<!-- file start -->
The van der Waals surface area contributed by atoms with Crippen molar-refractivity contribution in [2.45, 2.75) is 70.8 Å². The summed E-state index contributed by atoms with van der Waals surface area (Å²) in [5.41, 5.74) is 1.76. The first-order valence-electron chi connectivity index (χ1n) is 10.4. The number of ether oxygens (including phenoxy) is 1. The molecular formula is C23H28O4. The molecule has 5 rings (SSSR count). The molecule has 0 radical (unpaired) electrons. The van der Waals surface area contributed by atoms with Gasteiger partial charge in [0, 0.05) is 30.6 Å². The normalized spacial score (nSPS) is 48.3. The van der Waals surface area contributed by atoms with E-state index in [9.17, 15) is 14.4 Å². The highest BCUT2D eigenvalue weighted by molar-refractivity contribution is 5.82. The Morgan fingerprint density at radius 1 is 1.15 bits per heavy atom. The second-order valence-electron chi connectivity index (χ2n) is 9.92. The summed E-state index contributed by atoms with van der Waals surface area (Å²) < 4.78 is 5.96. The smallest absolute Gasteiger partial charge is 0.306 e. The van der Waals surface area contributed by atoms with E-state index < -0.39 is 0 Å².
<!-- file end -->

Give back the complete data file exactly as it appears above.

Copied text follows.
The van der Waals surface area contributed by atoms with Crippen molar-refractivity contribution in [2.45, 2.75) is 70.8 Å². The summed E-state index contributed by atoms with van der Waals surface area (Å²) in [5.41, 5.74) is 1.76. The first-order valence-electron chi connectivity index (χ1n) is 10.4. The number of ether oxygens (including phenoxy) is 1. The molecular formula is C23H28O4. The molecule has 5 rings (SSSR count). The molecule has 0 radical (unpaired) electrons. The van der Waals surface area contributed by atoms with Gasteiger partial charge in [0, 0.05) is 30.6 Å². The normalized spacial score (nSPS) is 48.3. The van der Waals surface area contributed by atoms with E-state index in [9.17, 15) is 14.4 Å². The highest BCUT2D eigenvalue weighted by molar-refractivity contribution is 5.82. The Morgan fingerprint density at radius 1 is 1.15 bits per heavy atom. The second-order valence-electron chi connectivity index (χ2n) is 9.92. The summed E-state index contributed by atoms with van der Waals surface area (Å²) < 4.78 is 5.96. The smallest absolute Gasteiger partial charge is 0.306 e. The van der Waals surface area contributed by atoms with E-state index < -0.39 is 0 Å².